Musings on Life for the Queerly Inclined

Attention, everyone!  Florida’s Lt. Gov. Jennifer Carroll has released an amendment to the ubiquitous National Lesbian Handbook concerning the dress code for queer women.  What’s that you say–you’ve never heard of the rules for lesbian appearance?  How did you skip that class?  I’m talking about the core of ‘merican culture here!

Lt. Gov. Carroll is facing scrutiny after a former staff member announced that she’d walked in on Carroll and Beatriz Ramos (an aide) in a “compromising position” in Carroll’s office.  According to Carroll, “Black women that look like me don’t engage in relationships like that.”

Lesbian women, take note: you are absolutely not allowed to look like the above photo.  Just so you know.

Several big issues:

1. What does “relationships like that” mean anyway?  Is she talking about extramarital affairs or same-sex ones?  Bueller?

2. Carroll has interpreted this as an attack on her entire family, stating, “My husband doesn’t want to hear that.  He knows the type of woman I am…my kids know the type of woman I am.”  Her phrasing creates a gulf between two distinct types of women, clearly ostracizing the ones who might engage in any same-sex romance or sex.

3. In refuting these rumors, Carroll insinuated something–but what?–about her staff member’s relationship status: “[she is] the one that’s been single for a long time.”  Did Carroll really just throw the queer spotlight on her colleague just because that woman isn’t married?  Like…for real?

4. Beyond gender policing, what are the real implications of Carroll’s remarks about black women and lesbianism?

  • Images of LGBTQ+ history and culture have often misrepresented these communities as primarily (or even exclusively) white.  Here again, Carroll implies that black women must be straight.  [Edited]
  • Queer women are routinely stereotyped as androgynous or masculine in our gender presentations.  No femininity here, right??  Furthermore, we can occupy only three jobs: security guard, police officer, and gym teacher.  Duh.  Everyone knows that.
  • At the intersection of these assumptions, black femme lesbians (and other queer women) are not only rendered invisible, Lt. Gov. Carroll says they simply don’t exist.
  • By holding herself up as the standard of acceptable (heterosexual) womanhood, Carroll is using femininity as a tool to alienate masculine-of-center women while simultaneously erasing feminine queer women.  Seriously?  I just can’t…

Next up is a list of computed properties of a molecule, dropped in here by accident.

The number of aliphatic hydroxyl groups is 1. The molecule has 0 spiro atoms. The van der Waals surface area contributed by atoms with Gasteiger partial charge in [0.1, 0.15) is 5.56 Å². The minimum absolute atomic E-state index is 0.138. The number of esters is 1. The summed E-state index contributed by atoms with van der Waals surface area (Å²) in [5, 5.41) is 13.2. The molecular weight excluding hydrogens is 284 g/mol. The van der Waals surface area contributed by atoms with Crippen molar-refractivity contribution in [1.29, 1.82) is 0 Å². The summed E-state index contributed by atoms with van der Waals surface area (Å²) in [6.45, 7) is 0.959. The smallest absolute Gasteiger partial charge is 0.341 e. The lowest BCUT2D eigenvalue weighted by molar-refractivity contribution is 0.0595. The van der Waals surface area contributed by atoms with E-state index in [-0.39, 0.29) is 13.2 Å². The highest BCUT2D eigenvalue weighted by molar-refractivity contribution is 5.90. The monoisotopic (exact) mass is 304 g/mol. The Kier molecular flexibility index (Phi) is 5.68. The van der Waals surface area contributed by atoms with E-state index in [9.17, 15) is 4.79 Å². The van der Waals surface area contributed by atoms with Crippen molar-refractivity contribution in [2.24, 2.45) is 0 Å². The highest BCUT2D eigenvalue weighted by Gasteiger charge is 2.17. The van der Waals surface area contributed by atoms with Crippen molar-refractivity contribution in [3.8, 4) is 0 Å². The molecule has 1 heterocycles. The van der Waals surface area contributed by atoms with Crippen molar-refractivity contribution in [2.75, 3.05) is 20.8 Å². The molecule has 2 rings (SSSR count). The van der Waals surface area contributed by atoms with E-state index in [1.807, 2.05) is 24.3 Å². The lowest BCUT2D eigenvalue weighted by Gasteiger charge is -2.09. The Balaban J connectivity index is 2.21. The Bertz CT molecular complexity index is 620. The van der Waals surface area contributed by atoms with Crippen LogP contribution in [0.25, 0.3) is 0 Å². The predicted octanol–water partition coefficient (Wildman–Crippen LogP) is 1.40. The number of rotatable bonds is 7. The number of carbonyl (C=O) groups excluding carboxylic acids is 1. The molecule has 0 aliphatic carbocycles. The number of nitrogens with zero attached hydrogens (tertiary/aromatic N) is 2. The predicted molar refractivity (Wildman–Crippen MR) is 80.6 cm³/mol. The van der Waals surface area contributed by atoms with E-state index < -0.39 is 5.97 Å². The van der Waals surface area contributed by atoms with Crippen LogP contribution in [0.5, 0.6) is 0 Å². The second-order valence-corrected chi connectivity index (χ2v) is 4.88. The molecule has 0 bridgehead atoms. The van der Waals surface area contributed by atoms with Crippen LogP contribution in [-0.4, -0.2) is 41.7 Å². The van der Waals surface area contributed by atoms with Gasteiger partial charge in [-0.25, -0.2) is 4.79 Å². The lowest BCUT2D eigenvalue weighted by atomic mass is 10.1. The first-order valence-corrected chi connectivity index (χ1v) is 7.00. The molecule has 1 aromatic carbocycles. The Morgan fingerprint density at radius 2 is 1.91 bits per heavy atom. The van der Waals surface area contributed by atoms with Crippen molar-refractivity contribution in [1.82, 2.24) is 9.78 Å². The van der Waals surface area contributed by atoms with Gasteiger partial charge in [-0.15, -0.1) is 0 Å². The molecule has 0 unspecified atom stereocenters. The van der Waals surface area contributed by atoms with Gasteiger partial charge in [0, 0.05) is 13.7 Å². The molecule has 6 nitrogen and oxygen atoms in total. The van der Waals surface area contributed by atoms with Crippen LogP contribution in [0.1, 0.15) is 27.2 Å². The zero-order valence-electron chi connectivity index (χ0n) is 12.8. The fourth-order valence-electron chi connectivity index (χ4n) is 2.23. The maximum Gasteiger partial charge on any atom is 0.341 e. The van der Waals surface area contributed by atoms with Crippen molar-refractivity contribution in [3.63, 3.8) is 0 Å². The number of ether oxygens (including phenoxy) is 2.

In response to Carroll’s bullshit homophobic and femmephobic comments, HuffPo gathered photos of queer women, all tweeted with the hashtag #ThisIsWhatALesbianLooksLike.  I think this was an awesome response and some lovely ladies sent in fierce and touching captions with their photos.  Check out the full article and slide show here.  Shout out to my fabulous femme friend Jessica, who’s classing it up as #76.

I would also like to call y’all’s attention to this article because it has the best title.  Like ever.  Not to mention, some excellent FB comment screenshots.

The moral of the story: check yourself before you spew ignorant fuckery like this, especially if you happen to be laughing through your remarks like they’re no big deal (see video accompanying HuffPo article).  Now hold on a sec while I sit back, relax, and wait for Lt. Gov. Carroll to put her foot further into her mouth as she tries to make her way out of this mess.

All quotes are from HuffPo.

Edit: Nadine Smith, founder and executive director of Equality Florida, has also written a terrific response.  Check it out.

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Comments on: "National Lesbian Handbook Updated" (2)

  1. what’s up with “dress code” in your opening paragraph?? she was calling us UGLY — or perhaps MADE-UP frumpily — nothing to do with “dress”.

    oh, and btw, “white-washed” means “oreo”/”coconut”/”uncle tom” to anyone under 30. do not use it in an article about a prominent black chick! it’s like someone blindly using gay=happy in this day and age.

    regards,

    • 1. Lt. Gov. Carroll’s phrase was “look like me.” Our looks comprise so many aspects: our gender presentations, physical features, clothing, makeup or lack thereof, hair cut and styling, body language, mannerisms, jewelry and other decoration, etc. She was vague and could have been referring to any combination of these things.

      2. You’re right and I apologize for my ignorant word choice. That was not what I intended to say; I phrased my thoughts inappropriately and have reworded them above (where the edit is noted).

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